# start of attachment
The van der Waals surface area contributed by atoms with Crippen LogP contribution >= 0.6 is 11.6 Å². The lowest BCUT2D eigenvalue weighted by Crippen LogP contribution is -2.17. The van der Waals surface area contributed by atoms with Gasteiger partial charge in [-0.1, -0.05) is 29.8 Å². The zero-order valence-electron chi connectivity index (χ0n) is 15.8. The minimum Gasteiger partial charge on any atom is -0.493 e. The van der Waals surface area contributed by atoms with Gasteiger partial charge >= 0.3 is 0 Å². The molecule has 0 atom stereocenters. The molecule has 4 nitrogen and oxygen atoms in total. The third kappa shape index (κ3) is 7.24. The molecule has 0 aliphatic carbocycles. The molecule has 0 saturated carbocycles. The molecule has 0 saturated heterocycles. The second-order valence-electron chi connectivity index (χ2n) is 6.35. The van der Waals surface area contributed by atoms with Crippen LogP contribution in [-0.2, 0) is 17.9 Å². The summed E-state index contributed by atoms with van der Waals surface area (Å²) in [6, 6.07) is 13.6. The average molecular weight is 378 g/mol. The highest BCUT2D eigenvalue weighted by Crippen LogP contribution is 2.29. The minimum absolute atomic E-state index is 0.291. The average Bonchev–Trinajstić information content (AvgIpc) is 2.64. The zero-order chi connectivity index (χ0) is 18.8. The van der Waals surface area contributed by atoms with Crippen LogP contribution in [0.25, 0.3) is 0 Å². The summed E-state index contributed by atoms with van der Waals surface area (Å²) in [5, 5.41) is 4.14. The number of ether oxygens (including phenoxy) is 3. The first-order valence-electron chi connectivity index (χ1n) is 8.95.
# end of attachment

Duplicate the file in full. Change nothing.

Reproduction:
The van der Waals surface area contributed by atoms with Crippen LogP contribution >= 0.6 is 11.6 Å². The lowest BCUT2D eigenvalue weighted by Crippen LogP contribution is -2.17. The van der Waals surface area contributed by atoms with Gasteiger partial charge in [-0.1, -0.05) is 29.8 Å². The zero-order valence-electron chi connectivity index (χ0n) is 15.8. The minimum Gasteiger partial charge on any atom is -0.493 e. The van der Waals surface area contributed by atoms with Gasteiger partial charge >= 0.3 is 0 Å². The molecule has 0 atom stereocenters. The molecule has 4 nitrogen and oxygen atoms in total. The third kappa shape index (κ3) is 7.24. The molecule has 0 aliphatic carbocycles. The molecule has 0 saturated carbocycles. The molecule has 0 saturated heterocycles. The second-order valence-electron chi connectivity index (χ2n) is 6.35. The van der Waals surface area contributed by atoms with Crippen LogP contribution in [-0.2, 0) is 17.9 Å². The summed E-state index contributed by atoms with van der Waals surface area (Å²) in [6, 6.07) is 13.6. The average molecular weight is 378 g/mol. The highest BCUT2D eigenvalue weighted by Crippen LogP contribution is 2.29. The minimum absolute atomic E-state index is 0.291. The average Bonchev–Trinajstić information content (AvgIpc) is 2.64. The zero-order chi connectivity index (χ0) is 18.8. The van der Waals surface area contributed by atoms with Crippen LogP contribution in [0.25, 0.3) is 0 Å². The summed E-state index contributed by atoms with van der Waals surface area (Å²) in [5, 5.41) is 4.14. The number of ether oxygens (including phenoxy) is 3. The first-order valence-electron chi connectivity index (χ1n) is 8.95.